Similar to the gardens, the tea ceremony is a way to foster inner peace. The tradition began during the Tang dynasty (between 618 and 907 in China).
As relations improved and the two countries started a cultural exchange, green tea seeds were one of the gifts from China to Japan. Over time, the ceremony was heavily influenced by Zen Buddhism, but it has evolved over the centuries as the country has changed.
Today, the ceremony is used to keep the tradition going, as well as to offer guests the experience of a very formal ritual known across the world.
There are a few Japanese traditions that apply to etiquette and day-to-day life. If you’re planing a trip to Japan, pay close attention to these traditions.
Photo from traditionscustoms.com
The Japanese bow when they greet each other. Bowing is a way to show respect. Men keep their hands to the sides, and women cross their hands over their legs.
Making eye contact while bowing is considered disrespectful. Also, if you would prefer to shake hands, the Japanese will not be offended as this is expected from visitors.
Photo by Franek N
Resist the urge to tip since it is considered rude.
No Shoes Inside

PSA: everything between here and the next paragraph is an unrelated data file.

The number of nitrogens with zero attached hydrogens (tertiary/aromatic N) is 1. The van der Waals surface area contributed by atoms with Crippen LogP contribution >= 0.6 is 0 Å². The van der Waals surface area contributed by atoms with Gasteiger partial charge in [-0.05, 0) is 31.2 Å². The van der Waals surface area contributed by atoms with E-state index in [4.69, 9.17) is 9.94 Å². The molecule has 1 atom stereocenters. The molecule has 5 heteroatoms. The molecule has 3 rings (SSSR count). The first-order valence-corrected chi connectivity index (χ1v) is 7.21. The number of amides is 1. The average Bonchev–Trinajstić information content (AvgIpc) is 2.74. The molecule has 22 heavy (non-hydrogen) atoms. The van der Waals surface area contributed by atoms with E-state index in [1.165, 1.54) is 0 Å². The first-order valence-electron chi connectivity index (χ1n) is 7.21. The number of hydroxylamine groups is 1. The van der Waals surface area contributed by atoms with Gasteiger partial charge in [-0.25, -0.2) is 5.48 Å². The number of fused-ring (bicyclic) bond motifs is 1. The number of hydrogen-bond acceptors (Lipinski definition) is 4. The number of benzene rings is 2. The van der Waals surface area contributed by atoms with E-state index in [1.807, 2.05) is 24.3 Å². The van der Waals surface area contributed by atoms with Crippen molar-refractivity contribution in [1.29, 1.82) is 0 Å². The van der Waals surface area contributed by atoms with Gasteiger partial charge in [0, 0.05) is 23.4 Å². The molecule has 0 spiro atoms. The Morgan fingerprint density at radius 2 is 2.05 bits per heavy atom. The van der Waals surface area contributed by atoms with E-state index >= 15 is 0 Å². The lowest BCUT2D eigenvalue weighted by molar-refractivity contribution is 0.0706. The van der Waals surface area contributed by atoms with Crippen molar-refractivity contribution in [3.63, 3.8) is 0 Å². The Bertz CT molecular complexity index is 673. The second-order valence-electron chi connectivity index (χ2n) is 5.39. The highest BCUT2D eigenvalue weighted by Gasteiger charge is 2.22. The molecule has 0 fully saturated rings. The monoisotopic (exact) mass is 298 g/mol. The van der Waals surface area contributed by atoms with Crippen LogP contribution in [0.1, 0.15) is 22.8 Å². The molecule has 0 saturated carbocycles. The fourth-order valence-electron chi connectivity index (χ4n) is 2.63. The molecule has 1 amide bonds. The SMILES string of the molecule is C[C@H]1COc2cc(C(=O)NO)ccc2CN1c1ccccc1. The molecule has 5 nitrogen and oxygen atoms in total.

Photo by Patricia Barden
To be polite and have proper etiquette, remove your shoes before you enter someone’s house. This tradition is still recognized in many Asian households throughout the world.
Wear a Mask
Photo by RachelH_
If you’re not feeling well, wear a mask when you go out in public. This is a common way to prevent the spread of illness.
Many of Japan’s largest festivals are actually part of national holidays.
New Year’s Day (January 1)
Photo by Jun Takeuchi
The Japanese New Year celebration is called shogatsu. On New Year’s day, people greet each other by saying “akemashite-omedetou-gozaimasu” (happy new year).
New Year’s Day is the only day where all businesses are shut down. Many people head to shrines or temples to pray for health and good fortune for the year to come.
Photo by Derek A.
Japanese people celebrate Coming-of-Age Day on the second Monday in January. This is a celebration for everyone who turns 20 during that Calendar year, since turning 20 signifies becoming an adult in Japan.
National Foundation Day (February 11)
Photo by mariusz kluzniak
Birth of Buddha (April 8)
Photo by Aurelio Asiain
In Japan, Buddhist people celebrate Hana Matsuri or the Birth of Buddha every April.
The Star Festival (July 7)
Photo by Izu navi
Tanabata (The Star Festival) is based on an ancient legend about star-crossed lovers Hikoboshi and Orihime who were banished to opposite sides of the Milky Way. According to the legend, they are allowed to cross the Milky Way and see each other once a year on Tanabata.
These are a few of the nationally-celebrated Japanese festivals. When you learn Japanese history, you will learn about many other traditions and celebrations.
If you get the opportunity to travel to Japan, you should definitely participate in one of these events.
For more information about traveling to Japan, check out the top 10 Japan Travel blogs.
Photo by Moyan Brenn